On Saturday I spent the entire day with about 200 young adults, most of whom are preparing to travel to Madrid for World Youth Day. We set as our theme “Come away and rest awhile,” the words of Jesus to his disciples. It was a welcome respite to the busy and noisy lives that we lead. There was ample time for prayer, collectively and individually, in adoration before the Blessed Sacrament. In addition I offered two reflections, after which we had an extended period of time for questions and answers. I was very impressed by the evident depth of commitment of these young women and men to their faith. Their questions demonstrated what I would call a “joyful seriousness.” They want to understand the faith; they want it to be the light that helps them make sense of some of the more pressing issues with which society is grappling today; they experience almost daily the challenge of living the faith with integrity in the midst of a society that in many ways has grown allergic to the Gospel; yet there remains among and within them a palpable joy that springs from knowing the Lord is near, transforming their hearts with his love and summoning them to true life in Him. A day that inspired great hope.
In many dioceses throughout the Church, the Rite of Election is held on the First Sunday of Lent. This was the case in the Archdiocese of Edmonton. On Saturday evening and Sunday afternoon I was blessed with the joy of calling about 200 women and men to the Easter sacraments. These are people who have felt the call of the Lord to follow him in the communion of the Church and have been preparing for a long time to respond to this call. Now they are at that point where they have been judged ready to proceed to full initiation into the Church at Easter through the sacraments of Baptism, Confirmation and the Eucharist. They were present at the Basilica with others who, already baptized, now wish to complete their initiation into the Catholic Church, as well as with their teachers and sponsors. I had occasion to meet each of the new “elect” and the broad smiles on their faces said it all. It is beautiful and exciting to know the Lord and to be called to membership in his family, the Church.

This coming week will see the launch of our interfaith housing initiative in the city of Edmonton. It will be an occasion of great hope for all, especially the homeless. Leaders of our faith communities will pledge their support of and commitment to the city’s ten-year plan to end homelessness. I’ll have more on that in my next blog post. Please keep it in your prayers.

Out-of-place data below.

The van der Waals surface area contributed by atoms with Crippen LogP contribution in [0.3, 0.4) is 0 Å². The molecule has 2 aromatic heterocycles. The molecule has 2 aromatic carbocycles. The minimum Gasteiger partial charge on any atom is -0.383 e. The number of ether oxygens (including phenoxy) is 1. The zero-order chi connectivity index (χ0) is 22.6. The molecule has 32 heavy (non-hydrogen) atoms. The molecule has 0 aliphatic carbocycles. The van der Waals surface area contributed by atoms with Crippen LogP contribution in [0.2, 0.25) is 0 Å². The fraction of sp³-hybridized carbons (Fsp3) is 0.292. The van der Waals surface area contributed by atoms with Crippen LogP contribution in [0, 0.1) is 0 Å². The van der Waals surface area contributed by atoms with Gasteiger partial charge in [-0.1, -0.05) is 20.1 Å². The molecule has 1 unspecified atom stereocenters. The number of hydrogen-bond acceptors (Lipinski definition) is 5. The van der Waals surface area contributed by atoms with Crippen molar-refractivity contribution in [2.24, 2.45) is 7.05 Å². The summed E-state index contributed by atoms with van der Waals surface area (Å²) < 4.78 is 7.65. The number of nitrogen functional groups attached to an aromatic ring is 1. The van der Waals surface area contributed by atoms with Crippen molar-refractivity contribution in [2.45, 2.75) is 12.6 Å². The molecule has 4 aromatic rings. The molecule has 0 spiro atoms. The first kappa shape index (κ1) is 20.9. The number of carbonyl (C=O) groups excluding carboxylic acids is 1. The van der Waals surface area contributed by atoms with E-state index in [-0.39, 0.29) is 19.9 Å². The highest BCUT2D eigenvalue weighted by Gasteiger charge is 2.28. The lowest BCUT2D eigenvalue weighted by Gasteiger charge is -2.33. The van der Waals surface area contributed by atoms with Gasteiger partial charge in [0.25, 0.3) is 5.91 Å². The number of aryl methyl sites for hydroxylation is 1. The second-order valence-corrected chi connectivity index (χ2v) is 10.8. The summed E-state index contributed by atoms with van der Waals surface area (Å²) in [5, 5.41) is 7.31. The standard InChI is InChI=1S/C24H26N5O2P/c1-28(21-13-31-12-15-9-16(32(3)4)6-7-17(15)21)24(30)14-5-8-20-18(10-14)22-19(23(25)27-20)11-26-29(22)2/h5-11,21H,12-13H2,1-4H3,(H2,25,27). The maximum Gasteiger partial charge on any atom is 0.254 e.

And speaking of prayer, don’t forget our Novena for Vocations to priesthood and religious life, which begins this Wednesday, March 16th. I would be very grateful for your participation.

Have a great week!

Wednesday, March 9, 2011

A Notice Regarding the 2011 Alberta March for Life

The Alberta Bishops have decided not to participate in the 2011 Alberta March for Life. Since we have had over the last few years a visible role of leadership and support in this march I feel it is important that we explain the reason for this decision.

My fellow bishops and I have worked closely in recent years with the March for Life Association to promote the march and foster its growth. United and joyful public witness in defence of all life is necessary, and we have been generally pleased with what has been accomplished thus far. At the same time we have observed the presence of large images of aborted children on increasingly prominent display in the march. In our estimation the public display of large, graphic images of aborted babies offends the dignity of the human beings pictured and so is at odds with our mission to promote and protect that dignity. Such displays can also be extremely upsetting to mothers who have suffered through abortion and to children – both of whom we want to encourage and support through our pro-life activities.

We have no issue with the March for Life organizers. Like us they are deeply committed to defend the dignity and sanctity of all human life and express that commitment in many beautiful ways. However, from many discussions over this issue in the last several months, it is clear that the March for Life organizers are unable to pledge that the event will proceed without the graphic displays. It is not that they will not do so; they simply cannot because it is beyond their control. Therefore, the Alberta Bishops have chosen not to join in the march this year. The visible leadership that we have given to the march, together with the practice of preparatory consultation between the March for Life Association and my office, would lead many naturally to the conclusion that the Bishops support the display of graphic images. We want to make it clear that the Bishops are not affiliated in any way with such expressions and do not approve of them.

Of course, people have a right to free expression. Nevertheless, the graphic images are a particular form of expression which, in our view, is not in keeping with what has otherwise been a very positive public affirmation of the dignity and sanctity of human life. The Bishops will not interfere in anyone else’s decision to participate in the march.